14. Lifeline

    Lifeline South. Staff Contributor

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    Depends on your writing process. I know this advise is not super-useful, but every writer is an individual and what works for me doesn't necessarily work for you. I'm a pantser at heart (which means the story unfolds while I'm writing), but every now and then and more often lately, I need to outline. I need one when the events are so complex that I doubt my own ability to hold all of my story in my head during writing a particular short story/chapter. Pantsing only works for me when I can trust my subconscious to know all ties the current story has to all prior as well as later short stories (they are all interconnected, y'see). Only then, when my subconscious knows what's gonna happen and what happend in the past, can I trust that writing without outline will not end in obscurity and a tangle of threads without aim.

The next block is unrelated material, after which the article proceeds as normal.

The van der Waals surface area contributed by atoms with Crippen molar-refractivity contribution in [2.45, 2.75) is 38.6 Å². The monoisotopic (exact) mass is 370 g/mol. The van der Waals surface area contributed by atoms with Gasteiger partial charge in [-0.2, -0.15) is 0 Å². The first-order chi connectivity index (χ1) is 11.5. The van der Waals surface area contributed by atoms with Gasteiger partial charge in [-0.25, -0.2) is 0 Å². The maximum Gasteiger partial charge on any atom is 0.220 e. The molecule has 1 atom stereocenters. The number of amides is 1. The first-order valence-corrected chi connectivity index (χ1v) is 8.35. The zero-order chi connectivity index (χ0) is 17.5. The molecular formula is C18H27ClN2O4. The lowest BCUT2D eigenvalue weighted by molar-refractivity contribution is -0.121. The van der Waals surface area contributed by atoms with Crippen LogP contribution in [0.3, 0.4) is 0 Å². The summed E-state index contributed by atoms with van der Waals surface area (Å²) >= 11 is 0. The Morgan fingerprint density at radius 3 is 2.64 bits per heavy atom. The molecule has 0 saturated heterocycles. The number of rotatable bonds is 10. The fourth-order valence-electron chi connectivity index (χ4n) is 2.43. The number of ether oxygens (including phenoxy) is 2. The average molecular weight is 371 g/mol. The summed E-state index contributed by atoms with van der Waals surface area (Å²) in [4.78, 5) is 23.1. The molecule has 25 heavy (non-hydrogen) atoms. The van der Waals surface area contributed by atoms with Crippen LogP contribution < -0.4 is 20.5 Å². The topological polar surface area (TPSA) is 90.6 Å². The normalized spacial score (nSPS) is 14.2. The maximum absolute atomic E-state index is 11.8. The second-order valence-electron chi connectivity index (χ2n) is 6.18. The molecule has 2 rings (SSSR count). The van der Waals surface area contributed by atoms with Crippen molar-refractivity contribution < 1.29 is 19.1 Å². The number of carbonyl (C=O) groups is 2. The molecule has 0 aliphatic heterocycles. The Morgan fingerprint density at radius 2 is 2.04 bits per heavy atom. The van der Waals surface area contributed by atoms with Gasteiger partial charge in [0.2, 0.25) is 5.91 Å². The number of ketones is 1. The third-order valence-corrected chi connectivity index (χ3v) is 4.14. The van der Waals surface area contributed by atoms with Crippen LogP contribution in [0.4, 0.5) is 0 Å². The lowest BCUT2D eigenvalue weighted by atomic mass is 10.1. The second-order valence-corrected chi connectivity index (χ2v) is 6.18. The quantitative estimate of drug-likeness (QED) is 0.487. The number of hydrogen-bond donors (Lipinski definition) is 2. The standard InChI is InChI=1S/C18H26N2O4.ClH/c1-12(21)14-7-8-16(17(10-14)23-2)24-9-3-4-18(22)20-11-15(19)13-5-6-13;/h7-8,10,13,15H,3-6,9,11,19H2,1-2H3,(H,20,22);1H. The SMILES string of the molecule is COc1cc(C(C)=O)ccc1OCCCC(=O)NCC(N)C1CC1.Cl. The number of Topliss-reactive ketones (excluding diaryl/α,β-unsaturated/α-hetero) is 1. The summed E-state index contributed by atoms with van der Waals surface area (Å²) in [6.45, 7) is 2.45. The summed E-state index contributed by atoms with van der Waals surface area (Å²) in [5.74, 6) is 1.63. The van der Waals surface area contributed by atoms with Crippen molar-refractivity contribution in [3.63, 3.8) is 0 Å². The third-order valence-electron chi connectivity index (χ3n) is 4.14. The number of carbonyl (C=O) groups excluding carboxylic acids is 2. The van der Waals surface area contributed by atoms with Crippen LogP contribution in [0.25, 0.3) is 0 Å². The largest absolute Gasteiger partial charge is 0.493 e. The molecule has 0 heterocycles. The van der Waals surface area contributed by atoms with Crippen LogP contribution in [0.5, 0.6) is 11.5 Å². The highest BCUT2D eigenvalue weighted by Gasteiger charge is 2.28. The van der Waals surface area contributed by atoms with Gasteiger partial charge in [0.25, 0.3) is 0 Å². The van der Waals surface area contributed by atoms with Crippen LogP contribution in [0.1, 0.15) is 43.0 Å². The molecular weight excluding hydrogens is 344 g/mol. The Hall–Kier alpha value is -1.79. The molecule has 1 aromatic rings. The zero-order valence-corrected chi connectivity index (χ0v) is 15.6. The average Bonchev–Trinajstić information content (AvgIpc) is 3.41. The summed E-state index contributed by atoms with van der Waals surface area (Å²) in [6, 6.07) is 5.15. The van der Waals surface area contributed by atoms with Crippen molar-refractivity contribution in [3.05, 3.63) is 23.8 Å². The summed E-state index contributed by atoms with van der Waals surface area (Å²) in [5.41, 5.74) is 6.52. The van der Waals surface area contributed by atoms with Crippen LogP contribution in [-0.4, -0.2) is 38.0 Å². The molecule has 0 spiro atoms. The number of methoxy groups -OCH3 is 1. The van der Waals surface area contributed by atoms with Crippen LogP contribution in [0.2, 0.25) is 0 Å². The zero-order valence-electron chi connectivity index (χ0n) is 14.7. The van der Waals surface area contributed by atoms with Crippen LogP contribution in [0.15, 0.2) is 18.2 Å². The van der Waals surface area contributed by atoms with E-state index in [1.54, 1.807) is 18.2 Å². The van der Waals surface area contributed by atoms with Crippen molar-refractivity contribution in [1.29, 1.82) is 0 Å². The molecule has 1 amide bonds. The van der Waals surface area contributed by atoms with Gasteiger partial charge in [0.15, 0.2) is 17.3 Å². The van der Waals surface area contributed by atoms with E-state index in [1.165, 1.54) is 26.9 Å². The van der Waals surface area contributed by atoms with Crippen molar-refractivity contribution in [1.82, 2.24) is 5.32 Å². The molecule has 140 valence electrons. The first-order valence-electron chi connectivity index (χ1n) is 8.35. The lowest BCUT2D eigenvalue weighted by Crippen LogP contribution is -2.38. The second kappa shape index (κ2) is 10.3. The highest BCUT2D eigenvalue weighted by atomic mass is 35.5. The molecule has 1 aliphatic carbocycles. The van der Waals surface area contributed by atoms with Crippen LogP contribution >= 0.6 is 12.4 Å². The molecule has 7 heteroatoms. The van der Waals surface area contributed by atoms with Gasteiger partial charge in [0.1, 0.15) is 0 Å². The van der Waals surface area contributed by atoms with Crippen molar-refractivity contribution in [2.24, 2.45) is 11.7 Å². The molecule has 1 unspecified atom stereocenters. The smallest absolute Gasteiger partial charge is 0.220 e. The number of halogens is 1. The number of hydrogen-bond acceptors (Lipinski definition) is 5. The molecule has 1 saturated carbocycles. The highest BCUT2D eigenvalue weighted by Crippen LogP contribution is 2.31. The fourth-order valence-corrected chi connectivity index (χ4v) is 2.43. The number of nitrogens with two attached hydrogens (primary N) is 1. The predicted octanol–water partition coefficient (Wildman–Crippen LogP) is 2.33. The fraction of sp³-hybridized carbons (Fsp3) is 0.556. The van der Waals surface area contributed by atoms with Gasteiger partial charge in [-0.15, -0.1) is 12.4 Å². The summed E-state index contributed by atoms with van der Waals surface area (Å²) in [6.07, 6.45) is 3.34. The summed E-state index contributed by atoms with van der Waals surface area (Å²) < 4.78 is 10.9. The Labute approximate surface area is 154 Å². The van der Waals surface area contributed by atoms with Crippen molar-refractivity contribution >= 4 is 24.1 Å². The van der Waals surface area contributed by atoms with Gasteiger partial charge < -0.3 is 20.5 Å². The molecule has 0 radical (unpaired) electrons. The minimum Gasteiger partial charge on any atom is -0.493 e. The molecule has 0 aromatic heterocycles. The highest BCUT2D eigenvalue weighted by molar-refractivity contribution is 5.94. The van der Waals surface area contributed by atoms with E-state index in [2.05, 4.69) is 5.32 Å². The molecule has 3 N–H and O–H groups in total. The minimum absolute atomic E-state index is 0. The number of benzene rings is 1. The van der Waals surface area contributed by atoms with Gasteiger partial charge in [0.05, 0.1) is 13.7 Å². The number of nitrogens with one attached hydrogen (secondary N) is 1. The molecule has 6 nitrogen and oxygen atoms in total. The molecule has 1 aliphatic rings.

A story needs a goal. It needs stakes, and my own take is that every character that crops up (yes, even secondary ones!) has a life to live and their own goals. Every one of those can impact the main character's life, as well as hinder or advance him trying to reach for his own goal. That's complexity. If you include maybe the opening of a factory around the corner where your MC is just starting up his small bakery for which he's taken up a big loan... and then the law changes because the company has been angling for it, making it easier for them to run their factory but more difficult for your MC to meet hygenic requirements... You can make your story as far-reaching as you want. But then you need to take care of all angles you open up, maybe even foreshadow them in earlier chapters to let the reader know gently that things will not be as easy as they seem. For that, an outline is helpful.